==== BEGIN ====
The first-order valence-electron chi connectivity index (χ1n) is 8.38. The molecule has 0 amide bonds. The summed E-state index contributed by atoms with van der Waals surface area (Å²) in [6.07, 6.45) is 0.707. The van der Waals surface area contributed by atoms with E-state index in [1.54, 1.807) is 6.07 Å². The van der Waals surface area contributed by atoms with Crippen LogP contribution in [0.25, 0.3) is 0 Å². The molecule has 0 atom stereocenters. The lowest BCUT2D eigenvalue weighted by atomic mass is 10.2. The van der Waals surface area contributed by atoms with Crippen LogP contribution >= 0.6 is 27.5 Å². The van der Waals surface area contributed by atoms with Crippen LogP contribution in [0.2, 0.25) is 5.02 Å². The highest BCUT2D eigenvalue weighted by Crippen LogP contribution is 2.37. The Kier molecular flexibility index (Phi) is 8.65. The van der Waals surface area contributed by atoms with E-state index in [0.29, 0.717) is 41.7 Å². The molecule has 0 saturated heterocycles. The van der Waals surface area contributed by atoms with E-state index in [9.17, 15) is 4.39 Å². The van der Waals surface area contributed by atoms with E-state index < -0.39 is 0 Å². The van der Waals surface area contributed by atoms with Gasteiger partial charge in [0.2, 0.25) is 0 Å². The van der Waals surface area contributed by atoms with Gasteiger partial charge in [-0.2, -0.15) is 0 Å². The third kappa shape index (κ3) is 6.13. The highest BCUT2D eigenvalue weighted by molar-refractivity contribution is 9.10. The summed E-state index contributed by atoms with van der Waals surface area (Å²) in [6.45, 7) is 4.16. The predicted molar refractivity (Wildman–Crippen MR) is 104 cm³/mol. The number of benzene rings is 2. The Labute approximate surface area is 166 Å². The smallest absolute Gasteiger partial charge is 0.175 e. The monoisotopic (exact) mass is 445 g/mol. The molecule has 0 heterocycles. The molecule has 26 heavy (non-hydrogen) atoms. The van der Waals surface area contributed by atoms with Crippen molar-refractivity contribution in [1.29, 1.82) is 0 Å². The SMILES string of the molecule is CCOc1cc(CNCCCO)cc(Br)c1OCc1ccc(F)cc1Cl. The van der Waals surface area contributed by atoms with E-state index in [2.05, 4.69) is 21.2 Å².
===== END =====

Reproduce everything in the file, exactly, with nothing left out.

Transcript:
The first-order valence-electron chi connectivity index (χ1n) is 8.38. The molecule has 0 amide bonds. The summed E-state index contributed by atoms with van der Waals surface area (Å²) in [6.07, 6.45) is 0.707. The van der Waals surface area contributed by atoms with E-state index in [1.54, 1.807) is 6.07 Å². The van der Waals surface area contributed by atoms with Crippen LogP contribution in [0.25, 0.3) is 0 Å². The molecule has 0 atom stereocenters. The lowest BCUT2D eigenvalue weighted by atomic mass is 10.2. The van der Waals surface area contributed by atoms with Crippen LogP contribution >= 0.6 is 27.5 Å². The van der Waals surface area contributed by atoms with Crippen LogP contribution in [0.2, 0.25) is 5.02 Å². The highest BCUT2D eigenvalue weighted by Crippen LogP contribution is 2.37. The Kier molecular flexibility index (Phi) is 8.65. The van der Waals surface area contributed by atoms with E-state index in [0.29, 0.717) is 41.7 Å². The molecule has 0 saturated heterocycles. The van der Waals surface area contributed by atoms with E-state index in [9.17, 15) is 4.39 Å². The van der Waals surface area contributed by atoms with E-state index < -0.39 is 0 Å². The van der Waals surface area contributed by atoms with Gasteiger partial charge in [0.2, 0.25) is 0 Å². The van der Waals surface area contributed by atoms with Gasteiger partial charge in [-0.2, -0.15) is 0 Å². The third kappa shape index (κ3) is 6.13. The highest BCUT2D eigenvalue weighted by molar-refractivity contribution is 9.10. The summed E-state index contributed by atoms with van der Waals surface area (Å²) in [6.45, 7) is 4.16. The predicted molar refractivity (Wildman–Crippen MR) is 104 cm³/mol. The number of benzene rings is 2. The Labute approximate surface area is 166 Å². The smallest absolute Gasteiger partial charge is 0.175 e. The monoisotopic (exact) mass is 445 g/mol. The molecule has 0 heterocycles. The molecule has 26 heavy (non-hydrogen) atoms. The van der Waals surface area contributed by atoms with Crippen molar-refractivity contribution in [1.29, 1.82) is 0 Å². The SMILES string of the molecule is CCOc1cc(CNCCCO)cc(Br)c1OCc1ccc(F)cc1Cl. The van der Waals surface area contributed by atoms with E-state index in [2.05, 4.69) is 21.2 Å².